Bev Facey Community High

CSE1110: Structured Programming 1

Option A - Python and Data Science

Click this link, log in with your Google (or Microsoft) account, and complete the activities and questions.

If that doesn’t work, use this link.

Check that you have answered everything, and submit your document.

Option B - Minecraft Education Edition Programming (only with teacher approval)

Using Minecraft Education Edition:

  1. Complete at least three of the built-in tutorials.
  2. Make a plan or sketch for something you would like to create using code.
  3. Create code that makes a structure or art based on what you type in the chat.
  4. Revise your code based on feedback from your teacher and peers.
  5. Record a screencast of your code running.
  6. Create code that uses an Agent to build a chess board.
  7. Try some programming in Python or JavaScript using Microsoft MakeCode in Minecraft.

Answer the following theory questions:

  1. How is visual block-based coding different from Python and JavaScript?
  2. Microsoft MakeCode, that’s built-in to Minecraft Education Edition, is like an integrated development environment (IDE). What is a the purpose of an IDE?
  3. What is an Algorithm?
  4. Did your code work perfectly the first time? What kinds of debugging did you do in your Minecraft projects?


The student will

  1. demonstrate introductory structured programming skills by writing sequential algorithms to solve problems involving input, processing and output
    1. describe the purpose and nature of an algorithm
    2. analyze a variety of simple algorithms and describe the task or tasks the algorithms are attempting to carry out
    3. analyze problems and determine if they can be solved using algorithms that employ an input/processing/output (IPO) approach
    4. decompose the problem into its input, processing and output components, and identify what data is already available to the program and what must be inputted
    5. sequence components appropriately so that processing occurs only when all required data is available and output occurs only after appropriate processing has occurred
    6. write the algorithm in an acceptable format; e.g., pseudocode, structured chart
    7. test the algorithm for failure as well as success with appropriate data
    8. revise the algorithm, as required
  2. translate algorithms into source code, convert the source code into machine executable form, execute and debug, as required
    1. describe a typical programming development environment commenting on the role of the key components; e.g., the source code editor, code translator (compiler and/or interpreter), executor, debugger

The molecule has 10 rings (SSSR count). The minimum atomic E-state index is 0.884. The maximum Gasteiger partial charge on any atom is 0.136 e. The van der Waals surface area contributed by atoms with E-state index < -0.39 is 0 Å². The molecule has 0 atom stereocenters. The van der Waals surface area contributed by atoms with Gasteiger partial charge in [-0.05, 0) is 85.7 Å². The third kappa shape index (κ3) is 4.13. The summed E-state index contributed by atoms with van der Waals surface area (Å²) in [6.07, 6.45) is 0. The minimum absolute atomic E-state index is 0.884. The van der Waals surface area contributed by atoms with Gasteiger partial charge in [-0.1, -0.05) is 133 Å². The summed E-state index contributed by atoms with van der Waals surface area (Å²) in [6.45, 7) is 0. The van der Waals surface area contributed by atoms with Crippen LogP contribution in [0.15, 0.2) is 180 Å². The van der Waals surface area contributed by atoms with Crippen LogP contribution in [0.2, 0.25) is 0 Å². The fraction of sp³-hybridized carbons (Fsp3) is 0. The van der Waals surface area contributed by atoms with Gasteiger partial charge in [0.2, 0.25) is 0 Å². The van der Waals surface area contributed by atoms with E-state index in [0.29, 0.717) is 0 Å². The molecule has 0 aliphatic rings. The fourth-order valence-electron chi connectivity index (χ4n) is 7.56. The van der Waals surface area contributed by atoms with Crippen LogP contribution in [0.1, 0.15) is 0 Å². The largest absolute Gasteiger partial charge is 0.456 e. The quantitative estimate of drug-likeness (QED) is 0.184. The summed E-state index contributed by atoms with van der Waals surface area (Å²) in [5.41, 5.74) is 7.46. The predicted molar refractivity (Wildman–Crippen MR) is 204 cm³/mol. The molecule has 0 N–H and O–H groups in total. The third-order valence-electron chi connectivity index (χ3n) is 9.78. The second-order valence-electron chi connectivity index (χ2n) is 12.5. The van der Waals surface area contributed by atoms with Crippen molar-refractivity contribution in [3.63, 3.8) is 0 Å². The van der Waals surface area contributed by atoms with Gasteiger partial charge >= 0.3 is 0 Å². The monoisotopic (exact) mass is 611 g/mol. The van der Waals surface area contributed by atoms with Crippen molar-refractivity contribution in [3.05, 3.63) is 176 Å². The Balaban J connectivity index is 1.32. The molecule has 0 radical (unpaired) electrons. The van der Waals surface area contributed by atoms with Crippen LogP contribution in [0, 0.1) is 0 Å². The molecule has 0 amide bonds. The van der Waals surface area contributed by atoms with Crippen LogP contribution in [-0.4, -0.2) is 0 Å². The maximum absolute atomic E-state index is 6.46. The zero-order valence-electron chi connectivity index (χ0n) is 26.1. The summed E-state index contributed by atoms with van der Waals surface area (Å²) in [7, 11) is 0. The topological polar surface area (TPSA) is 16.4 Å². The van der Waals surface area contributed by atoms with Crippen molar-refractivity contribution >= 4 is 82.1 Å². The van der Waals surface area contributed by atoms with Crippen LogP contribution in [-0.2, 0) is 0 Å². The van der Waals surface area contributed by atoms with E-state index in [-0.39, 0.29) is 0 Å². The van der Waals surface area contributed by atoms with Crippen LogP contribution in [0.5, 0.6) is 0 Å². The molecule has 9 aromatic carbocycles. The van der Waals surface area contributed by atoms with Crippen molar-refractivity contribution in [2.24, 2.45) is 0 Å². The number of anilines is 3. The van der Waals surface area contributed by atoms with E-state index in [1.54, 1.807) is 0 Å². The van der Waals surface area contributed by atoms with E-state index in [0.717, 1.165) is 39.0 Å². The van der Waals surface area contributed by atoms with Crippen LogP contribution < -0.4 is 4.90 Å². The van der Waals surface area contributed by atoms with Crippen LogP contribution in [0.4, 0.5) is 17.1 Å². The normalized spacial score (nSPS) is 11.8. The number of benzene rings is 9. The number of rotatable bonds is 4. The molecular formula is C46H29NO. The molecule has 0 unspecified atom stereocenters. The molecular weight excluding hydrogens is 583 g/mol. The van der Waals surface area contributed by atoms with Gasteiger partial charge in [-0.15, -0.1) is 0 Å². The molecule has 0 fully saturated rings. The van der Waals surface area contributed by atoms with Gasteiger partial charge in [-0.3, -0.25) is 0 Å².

2. compare and contrast integrated development environments specifically developed for programming with user assembled collections of applications and system software; e.g., text processor for coding, command line compiler
    3. describe and demonstrate the use of key components in a programming development environment
    4. convert algorithms into a sequence of statements in an appropriate programming language being sure to:
      1. maintain the IPO structure of the algorithm
      2. use appropriate internal and external documentation
      3. use appropriate data types such as integers, real numbers, characters and strings
      4. use appropriate variables and constants to hold data
      5. use literals and input commands, e.g., methods or operators, to provide data for processing
      6. use assignment, arithmetical and concatenation and interpolation operators, where appropriate, to process data
      7. use output commands; e.g., methods or operators, to display processed data
    5. test the algorithm for failure or success with appropriate data
    6. revise the algorithm, as required
  3. analyze and compare the results of the program with the intent of the algorithm and modify as required
    1. use appropriate test data and debugging techniques to track and correct errors including:
      1. run-time errors; e.g., compiler, linker, syntax
      2. logic errors
  4. demonstrate basic competencies
    1. demonstrate fundamental skills to:
      1. communicate
      2. manage information
      3. use numbers
      4. think and solve problems
    2. demonstrate personal management skills to:
      1. demonstrate positive attitudes and behaviours
      2. be responsible
      3. be adaptable
      4. learn continuously
      5. work safely
    3. demonstrate teamwork skills to:
      1. work with others
      2. participate in projects and tasks
  5. make personal connections to the cluster content and processes to inform possible pathway choices
    1. complete/update a personal inventory; e.g., interests, values, beliefs, resources, prior learning and experiences
    2. create a connection between a personal inventory and occupational choices